Tuesday, 20 February 2018

Neuropathy Research Goals Down Under

Today's Australian post from healthtimes.com.au (see link below) doesn't really tell us anything we don't know about neuropathy but it does indicate the directions in which research into neuropathy is going. You may have noticed that in the last year, the emphasis is moving towards a holistic approach towards nerve pain treatment. What does that mean? Well, it basically means that current thinking admits that there is no single solution to nerve pain but that a combination of approaches, therapies, drugs and treatments, is most likely to achieve success. Only time will tell if this is correct but long-term neuropathy patients will be going; 'Duh! We've known that for years!' The problem is, which treatments are best and can any treatments act as blanket therapies for all neuropathy patients. Given the uniqueness of neuropathy to the individual, the answer is likely to be no. This article announces new research goals in Australia (although all research is global these days) and presents one doctor's ideas about upcoming research.

New research aims to find allied health solutions to neuropathic pain
Article by: Nicole Madigan | Published: 13-02-2018

As survival rates for serious medical conditions such as cancer and stroke increases, along with the diagnosis and management of other lifelong ailments such as diabetes, many patients face a life of enduring neuropathic pain.

Currently, this type of persistent pain is most commonly treated through surgical or pharmaceutical intervention, which have the potential to cause additional undesirable side effects.

Reducing persistent neuropathic pain through methods other than medication or surgery will be the focus of new research conducted Professor Michel Coppieters, the newly appointed Menzies Foundation Professor of Allied Health Research at Griffith University.

The research will concentrate on understanding the specific mechanisms of neuropathic pain, how it evolves, improving the way it is diagnosed and the potential for non-surgical and non-pharmacological management.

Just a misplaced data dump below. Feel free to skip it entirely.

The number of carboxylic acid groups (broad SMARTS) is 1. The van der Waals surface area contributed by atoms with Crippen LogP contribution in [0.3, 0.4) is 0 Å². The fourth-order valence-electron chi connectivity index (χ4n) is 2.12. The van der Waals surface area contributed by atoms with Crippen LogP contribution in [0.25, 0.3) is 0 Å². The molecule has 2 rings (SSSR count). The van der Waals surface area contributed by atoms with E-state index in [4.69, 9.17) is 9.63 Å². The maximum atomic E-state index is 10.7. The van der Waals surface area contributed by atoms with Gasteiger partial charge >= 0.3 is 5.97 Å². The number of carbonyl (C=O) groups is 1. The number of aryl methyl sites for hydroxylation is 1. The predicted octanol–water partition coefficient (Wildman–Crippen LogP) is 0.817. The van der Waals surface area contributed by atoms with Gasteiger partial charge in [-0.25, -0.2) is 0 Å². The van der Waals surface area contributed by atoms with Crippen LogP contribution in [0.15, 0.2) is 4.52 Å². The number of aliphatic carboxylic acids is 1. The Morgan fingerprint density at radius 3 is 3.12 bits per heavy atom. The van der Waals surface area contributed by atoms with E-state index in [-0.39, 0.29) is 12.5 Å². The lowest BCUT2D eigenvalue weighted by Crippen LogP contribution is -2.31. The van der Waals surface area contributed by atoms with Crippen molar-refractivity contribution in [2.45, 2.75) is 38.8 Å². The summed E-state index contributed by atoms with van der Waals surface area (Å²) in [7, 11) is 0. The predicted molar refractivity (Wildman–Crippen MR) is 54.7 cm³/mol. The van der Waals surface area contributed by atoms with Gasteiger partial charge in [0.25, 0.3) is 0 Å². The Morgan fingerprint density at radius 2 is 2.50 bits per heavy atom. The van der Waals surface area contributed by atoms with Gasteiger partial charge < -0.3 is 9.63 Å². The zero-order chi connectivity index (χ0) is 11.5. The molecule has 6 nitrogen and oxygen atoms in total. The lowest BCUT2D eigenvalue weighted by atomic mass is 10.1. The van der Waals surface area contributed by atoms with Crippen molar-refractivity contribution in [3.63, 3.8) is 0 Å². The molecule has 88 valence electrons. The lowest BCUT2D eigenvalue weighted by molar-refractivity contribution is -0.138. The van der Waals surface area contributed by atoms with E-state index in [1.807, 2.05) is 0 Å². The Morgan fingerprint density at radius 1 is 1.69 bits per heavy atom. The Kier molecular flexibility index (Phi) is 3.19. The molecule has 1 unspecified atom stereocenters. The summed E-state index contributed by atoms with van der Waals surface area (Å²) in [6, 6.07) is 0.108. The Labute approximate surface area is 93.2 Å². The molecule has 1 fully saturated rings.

“Neuropathic pain is common, but very difficult to manage,” says Professor Coppieters.

“And it is pain that serves no purpose."

“In contrast to some other types of pain, it is 100% dysfunctional.”

Neuropathic refers to pain is that which originates from the nervous system itself.

“It can be from the peripheral nervous system or central nervous system,” says Professor Coppieters.

“For neuropathic pain from the central nervous system, think conditions like spinal cord injury or stroke, though these are not my domain.”

Neuropathic pain from the peripheral nervous system may be the result of a number of common scenarios, such as:-

Compression or entrapment neuropathies, such as carpal tunnel syndrome or radiculopathy
Diabetes (diabetic neuropathies)
Neurotic medication, such as chemotherapy.

“For example, following breast cancer treatment, 20 - 60 percent of of women develop neuropathic pain in their arm, and some may experience significant functional limitations,” says Professor Coppieters.

“Considering the increased survival rates and longer life expectancy, prevention and successful management of these side effects is important as they can have a significant impact on people’s lives,” he says.

“There may also be a neuropathic pain component in low back pain, neck pain, knee and hip osteoarthritis, etc.”

But Professor Coppieters says it’s important to note that the distinction between the peripheral and central nervous systems is largely artificial.

“Following peripheral nerve injuries, changes occur in the central nervous system which typically increase the pain intensity.

“The umbrella term for this is central sensitisation.”

To date, there have been no similar research projects undertaken at the university, which Professor Coppieters says will concentrate on better understanding the conditions that affect the musculoskeletal system, in order to develop better clinical diagnoses and management strategies.

“Pain is largely influenced by the immune system,” he says.

“Neurons in our brain and spinal cord are outnumbered by other cells, such as glia cells, which are immunocompetent.

“The research aims to understand the mechanisms of neuropathic pain better, in order to prevent and better manage pain.”

To more effectively manage neuropathic pain long term, Dr Coppieters says it is important to be able to identify in advance which patients are likely to respond positively to a particular interventions, and which patients will not.

“We also like to understand how that treatment works,” says Professor Coppieters.

“The research will focus on specific populations and the impact of exercise and pain education on those populations.

“For example, which patients with back pain or neck pain respond well to physiotherapy and exercise, why do they get better and which pathological mechanism has changed?”

Along with measuring the impact of physiotherapy and exercise, Professor Coppieters says pain education of patients and their relatives will be a primary component of his research.

“It’s a neuroscience based pain education: empowering patients with knowledge about pain."

“What is it, what does it mean, what affects it?"

“We are merging fields of neurobiology and psychology.”


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